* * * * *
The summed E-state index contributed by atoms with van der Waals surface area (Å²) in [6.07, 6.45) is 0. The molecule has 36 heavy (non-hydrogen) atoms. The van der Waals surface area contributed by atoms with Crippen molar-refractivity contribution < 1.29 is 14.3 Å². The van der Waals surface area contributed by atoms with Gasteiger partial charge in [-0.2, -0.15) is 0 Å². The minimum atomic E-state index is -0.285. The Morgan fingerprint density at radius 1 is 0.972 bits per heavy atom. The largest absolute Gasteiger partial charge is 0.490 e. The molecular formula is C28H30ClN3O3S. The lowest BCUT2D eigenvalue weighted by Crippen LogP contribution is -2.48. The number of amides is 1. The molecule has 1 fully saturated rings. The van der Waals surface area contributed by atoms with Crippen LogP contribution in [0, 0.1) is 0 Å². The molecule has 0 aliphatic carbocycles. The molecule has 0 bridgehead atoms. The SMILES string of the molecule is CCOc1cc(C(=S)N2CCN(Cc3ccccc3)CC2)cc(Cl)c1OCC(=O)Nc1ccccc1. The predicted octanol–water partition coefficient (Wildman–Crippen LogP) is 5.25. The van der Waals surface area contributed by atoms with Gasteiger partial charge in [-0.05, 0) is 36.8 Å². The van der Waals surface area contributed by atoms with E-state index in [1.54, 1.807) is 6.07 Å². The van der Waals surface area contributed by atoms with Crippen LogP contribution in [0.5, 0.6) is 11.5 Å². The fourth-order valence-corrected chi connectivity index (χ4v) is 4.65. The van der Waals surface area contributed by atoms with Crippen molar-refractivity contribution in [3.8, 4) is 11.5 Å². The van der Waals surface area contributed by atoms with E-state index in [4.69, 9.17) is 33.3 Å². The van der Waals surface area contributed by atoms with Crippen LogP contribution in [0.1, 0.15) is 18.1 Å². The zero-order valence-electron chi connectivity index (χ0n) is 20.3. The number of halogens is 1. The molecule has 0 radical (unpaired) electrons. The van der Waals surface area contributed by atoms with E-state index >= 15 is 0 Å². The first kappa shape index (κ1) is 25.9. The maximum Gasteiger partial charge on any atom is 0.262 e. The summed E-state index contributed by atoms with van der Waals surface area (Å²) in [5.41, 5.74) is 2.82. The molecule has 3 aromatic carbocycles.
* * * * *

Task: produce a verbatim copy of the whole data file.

The summed E-state index contributed by atoms with van der Waals surface area (Å²) in [6.07, 6.45) is 0. The molecule has 36 heavy (non-hydrogen) atoms. The van der Waals surface area contributed by atoms with Crippen molar-refractivity contribution < 1.29 is 14.3 Å². The van der Waals surface area contributed by atoms with Gasteiger partial charge in [-0.2, -0.15) is 0 Å². The minimum atomic E-state index is -0.285. The Morgan fingerprint density at radius 1 is 0.972 bits per heavy atom. The largest absolute Gasteiger partial charge is 0.490 e. The molecular formula is C28H30ClN3O3S. The lowest BCUT2D eigenvalue weighted by Crippen LogP contribution is -2.48. The number of amides is 1. The molecule has 1 fully saturated rings. The van der Waals surface area contributed by atoms with Crippen LogP contribution in [0, 0.1) is 0 Å². The molecule has 0 aliphatic carbocycles. The molecule has 0 bridgehead atoms. The SMILES string of the molecule is CCOc1cc(C(=S)N2CCN(Cc3ccccc3)CC2)cc(Cl)c1OCC(=O)Nc1ccccc1. The predicted octanol–water partition coefficient (Wildman–Crippen LogP) is 5.25. The van der Waals surface area contributed by atoms with Gasteiger partial charge in [-0.05, 0) is 36.8 Å². The van der Waals surface area contributed by atoms with E-state index in [1.54, 1.807) is 6.07 Å². The van der Waals surface area contributed by atoms with Crippen LogP contribution in [0.5, 0.6) is 11.5 Å². The fourth-order valence-corrected chi connectivity index (χ4v) is 4.65. The van der Waals surface area contributed by atoms with Crippen molar-refractivity contribution in [3.8, 4) is 11.5 Å². The van der Waals surface area contributed by atoms with E-state index in [4.69, 9.17) is 33.3 Å². The van der Waals surface area contributed by atoms with Crippen LogP contribution in [0.1, 0.15) is 18.1 Å². The zero-order valence-electron chi connectivity index (χ0n) is 20.3. The number of halogens is 1. The molecule has 0 radical (unpaired) electrons. The van der Waals surface area contributed by atoms with E-state index >= 15 is 0 Å². The first kappa shape index (κ1) is 25.9. The maximum Gasteiger partial charge on any atom is 0.262 e. The summed E-state index contributed by atoms with van der Waals surface area (Å²) in [5.41, 5.74) is 2.82. The molecule has 3 aromatic carbocycles.